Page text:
“Drugs and alcohol have never let me down. They have always loved me,” Emma (Denise Gough) tells the doctor at the rehab clinic, not quite halfway through Duncan Macmillan’s play. Her comments are actually a sign of progress.
If an alcoholic’s 12-step journey toward recovery is a familiar subject, “People, Places & Things” offers enough special and surprising, well, people, places and things to justify a visit to St. Ann’s Warehouse, where it’s scheduled to run through December 3.
Gough is reprising the role that won her great acclaim and an Olivier Award in London, of an actress who blacks out during a performance of Chekhov’s The Seagull, and is ordered to get clean if she ever wants to act again. It’s a brave, intense and vulnerable performance, challenging physically and emotionally. But it’s also a nuanced one — befitting a complex woman who is funny, observant, cunning, defiant, desperate; in denial – that feels like a compendium of Emmas, shifting over time. Even when she slurs her words or weaves unsteadily, it’s in subtle gradations, indicating improvement or relapse. Gough is set to make her Broadway debut in February as Harper, another addictive character, in the revival of Angels in America – yet another reason to be looking forward to that show.
Gough’s is not the only extraordinary performance in “People, Places and Things.” Barbara Marten is completely persuasive in three roles — the rehab center’s doctor and its therapist, both of whom look like Emma’s mother – and she also eventually portrays Emma’s mother, a brief but revealing role. Kevin McMonagle is a wonder as a crazy fellow patient who goes through some fascinating ups and downs – and he also portrays Emma’s father.
All ten cast members do a spot-on job, and director Jeremy Herrin puts them and the design team to great use, with some inventive moments of stagecraft that are downright thrilling. Some of these even enable us to see what’s going on inside Emma’s head. I won’t reveal the details, because part of what makes the theatricality so exciting is how surprising it is.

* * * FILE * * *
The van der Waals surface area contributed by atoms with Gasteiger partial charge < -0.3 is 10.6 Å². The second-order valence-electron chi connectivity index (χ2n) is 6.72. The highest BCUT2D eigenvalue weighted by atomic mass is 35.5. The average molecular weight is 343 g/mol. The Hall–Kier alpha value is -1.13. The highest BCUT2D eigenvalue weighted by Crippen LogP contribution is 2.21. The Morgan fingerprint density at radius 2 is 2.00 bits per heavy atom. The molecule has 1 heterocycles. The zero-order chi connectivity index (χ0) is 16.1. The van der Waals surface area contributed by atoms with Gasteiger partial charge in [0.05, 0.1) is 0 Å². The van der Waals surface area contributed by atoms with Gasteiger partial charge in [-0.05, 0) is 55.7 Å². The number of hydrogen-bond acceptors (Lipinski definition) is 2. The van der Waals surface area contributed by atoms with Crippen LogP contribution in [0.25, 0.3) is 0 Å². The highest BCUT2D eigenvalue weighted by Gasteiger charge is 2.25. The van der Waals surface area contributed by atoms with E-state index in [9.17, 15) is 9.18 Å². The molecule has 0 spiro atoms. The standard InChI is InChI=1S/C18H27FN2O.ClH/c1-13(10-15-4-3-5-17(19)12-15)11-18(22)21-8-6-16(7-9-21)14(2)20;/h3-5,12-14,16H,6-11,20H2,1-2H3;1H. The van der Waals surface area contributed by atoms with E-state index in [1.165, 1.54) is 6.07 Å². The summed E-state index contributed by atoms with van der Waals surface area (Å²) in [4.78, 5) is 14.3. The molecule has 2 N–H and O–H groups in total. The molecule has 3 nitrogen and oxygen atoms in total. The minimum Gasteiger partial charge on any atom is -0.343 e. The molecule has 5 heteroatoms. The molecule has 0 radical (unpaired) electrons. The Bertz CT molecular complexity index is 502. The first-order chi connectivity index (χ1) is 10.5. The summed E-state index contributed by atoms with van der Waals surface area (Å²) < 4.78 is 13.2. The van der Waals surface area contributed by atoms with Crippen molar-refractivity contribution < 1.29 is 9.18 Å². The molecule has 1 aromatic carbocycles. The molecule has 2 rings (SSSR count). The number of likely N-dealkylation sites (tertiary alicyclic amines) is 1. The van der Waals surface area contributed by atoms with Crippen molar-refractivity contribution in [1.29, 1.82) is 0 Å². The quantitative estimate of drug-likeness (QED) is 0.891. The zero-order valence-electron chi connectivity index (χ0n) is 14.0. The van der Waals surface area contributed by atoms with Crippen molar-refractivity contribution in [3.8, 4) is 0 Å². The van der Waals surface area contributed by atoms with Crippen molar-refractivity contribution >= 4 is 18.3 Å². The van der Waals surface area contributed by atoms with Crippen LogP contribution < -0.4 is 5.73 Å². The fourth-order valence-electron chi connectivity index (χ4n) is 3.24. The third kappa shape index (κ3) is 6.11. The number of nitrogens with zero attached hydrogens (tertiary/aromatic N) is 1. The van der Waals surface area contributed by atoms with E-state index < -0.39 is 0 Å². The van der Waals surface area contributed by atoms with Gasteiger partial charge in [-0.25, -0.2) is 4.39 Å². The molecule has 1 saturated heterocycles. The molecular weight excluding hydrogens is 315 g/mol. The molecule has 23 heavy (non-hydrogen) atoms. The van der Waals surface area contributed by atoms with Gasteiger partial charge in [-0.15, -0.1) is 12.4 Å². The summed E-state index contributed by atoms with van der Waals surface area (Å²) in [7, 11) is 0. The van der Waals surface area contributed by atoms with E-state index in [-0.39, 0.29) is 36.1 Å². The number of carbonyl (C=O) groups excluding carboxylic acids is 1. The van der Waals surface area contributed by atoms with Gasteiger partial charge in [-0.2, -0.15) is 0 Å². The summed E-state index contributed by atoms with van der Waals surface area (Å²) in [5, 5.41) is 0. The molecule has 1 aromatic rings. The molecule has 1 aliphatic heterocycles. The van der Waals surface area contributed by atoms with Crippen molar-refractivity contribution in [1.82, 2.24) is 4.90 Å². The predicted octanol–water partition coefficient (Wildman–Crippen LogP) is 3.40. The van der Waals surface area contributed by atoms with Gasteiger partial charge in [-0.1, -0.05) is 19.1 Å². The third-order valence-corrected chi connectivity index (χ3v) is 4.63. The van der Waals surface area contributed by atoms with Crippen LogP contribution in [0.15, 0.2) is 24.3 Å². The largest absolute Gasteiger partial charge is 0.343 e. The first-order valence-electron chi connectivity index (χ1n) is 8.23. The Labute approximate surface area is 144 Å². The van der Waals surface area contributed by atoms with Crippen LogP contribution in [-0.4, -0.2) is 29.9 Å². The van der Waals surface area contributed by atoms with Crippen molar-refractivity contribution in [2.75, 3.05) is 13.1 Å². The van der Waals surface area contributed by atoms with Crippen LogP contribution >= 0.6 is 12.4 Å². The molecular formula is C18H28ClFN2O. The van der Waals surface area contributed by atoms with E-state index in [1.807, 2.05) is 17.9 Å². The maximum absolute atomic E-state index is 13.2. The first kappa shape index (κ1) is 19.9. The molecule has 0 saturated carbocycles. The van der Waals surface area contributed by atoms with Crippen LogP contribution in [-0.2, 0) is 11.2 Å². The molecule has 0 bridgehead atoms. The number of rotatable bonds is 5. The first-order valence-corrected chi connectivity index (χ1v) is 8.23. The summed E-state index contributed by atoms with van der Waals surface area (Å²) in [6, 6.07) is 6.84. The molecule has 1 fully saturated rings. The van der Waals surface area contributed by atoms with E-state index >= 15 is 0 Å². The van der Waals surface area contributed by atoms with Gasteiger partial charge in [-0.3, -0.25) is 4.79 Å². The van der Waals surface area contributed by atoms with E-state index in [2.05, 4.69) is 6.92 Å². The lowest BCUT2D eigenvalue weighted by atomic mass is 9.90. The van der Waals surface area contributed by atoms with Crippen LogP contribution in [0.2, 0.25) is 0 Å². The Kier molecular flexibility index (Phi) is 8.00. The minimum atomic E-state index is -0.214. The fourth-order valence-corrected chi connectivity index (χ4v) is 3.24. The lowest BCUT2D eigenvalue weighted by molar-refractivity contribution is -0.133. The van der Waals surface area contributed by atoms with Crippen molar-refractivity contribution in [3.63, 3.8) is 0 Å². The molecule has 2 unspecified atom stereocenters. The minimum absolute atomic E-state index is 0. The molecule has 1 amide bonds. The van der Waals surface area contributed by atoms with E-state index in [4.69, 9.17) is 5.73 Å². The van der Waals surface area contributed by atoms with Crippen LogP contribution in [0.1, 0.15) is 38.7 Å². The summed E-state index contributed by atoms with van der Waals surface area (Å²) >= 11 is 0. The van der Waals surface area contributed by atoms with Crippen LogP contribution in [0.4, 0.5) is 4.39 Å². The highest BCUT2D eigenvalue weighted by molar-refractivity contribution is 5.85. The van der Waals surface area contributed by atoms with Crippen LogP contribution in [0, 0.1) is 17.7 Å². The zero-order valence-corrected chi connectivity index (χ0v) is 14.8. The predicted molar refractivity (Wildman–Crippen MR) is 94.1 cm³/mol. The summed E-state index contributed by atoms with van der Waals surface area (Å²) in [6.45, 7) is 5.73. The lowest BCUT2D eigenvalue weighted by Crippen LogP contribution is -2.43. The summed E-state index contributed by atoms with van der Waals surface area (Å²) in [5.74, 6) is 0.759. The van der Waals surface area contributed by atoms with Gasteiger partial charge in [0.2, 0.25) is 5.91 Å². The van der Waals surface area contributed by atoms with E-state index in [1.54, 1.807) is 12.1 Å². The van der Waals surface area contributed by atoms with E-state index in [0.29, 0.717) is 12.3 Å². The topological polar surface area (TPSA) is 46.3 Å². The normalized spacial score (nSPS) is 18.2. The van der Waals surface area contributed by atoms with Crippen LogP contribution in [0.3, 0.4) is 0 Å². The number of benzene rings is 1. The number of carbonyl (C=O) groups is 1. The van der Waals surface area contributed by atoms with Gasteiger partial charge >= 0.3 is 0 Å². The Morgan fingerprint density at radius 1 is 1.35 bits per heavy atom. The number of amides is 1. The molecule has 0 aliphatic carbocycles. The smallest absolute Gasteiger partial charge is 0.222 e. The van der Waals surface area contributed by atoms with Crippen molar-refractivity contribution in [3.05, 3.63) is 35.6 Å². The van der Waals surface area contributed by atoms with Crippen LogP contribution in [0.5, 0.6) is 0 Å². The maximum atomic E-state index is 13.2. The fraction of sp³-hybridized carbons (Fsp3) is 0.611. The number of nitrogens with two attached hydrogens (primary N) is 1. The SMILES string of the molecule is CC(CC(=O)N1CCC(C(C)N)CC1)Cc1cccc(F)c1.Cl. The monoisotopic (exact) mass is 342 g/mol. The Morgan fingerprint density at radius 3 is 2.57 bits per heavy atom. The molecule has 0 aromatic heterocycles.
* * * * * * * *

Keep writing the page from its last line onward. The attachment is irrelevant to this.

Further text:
McMillan, who is best-known in New York for “Every Brilliant Thing” Off-Broadway and his adaptation of “1984” on Broadway, has created a vivid character in Emma, and some sharp dialogue. He also uses a clever device to bring quick, rich glimpses into the other characters at the clinic, by having each one by one engage in role play during Group Therapy session, confronting and confessing to people from their past whom they hurt. This is one of the ways that the play provides both deep and broad illumination to the problem of addiction. The title comes from an update to the first of the 12 Steps. As the doctor explains:
“Instead of declaring ourselves powerless over alcohol or drugs we admit that we are powerless over people, places and things. People who make us want to relapse, places we associate with using and things that reactivate old behavior.”
Some will see “People, Places & Things,” with a running time of about two and a half hours, as overlong and repetitive. But I found it worth the wait for the penultimate scene, in which the meaning of the title becomes startlingly clear. Earlier Emma had rehearsed during role play what she’d say to her parents, and imagined how they will react. Now she enters her childhood bedroom (in a theatrically clever way) and has the talk for real. How they react is surprising and insightful in the extreme. It was also one of the most moving scenes I’ve experienced this season.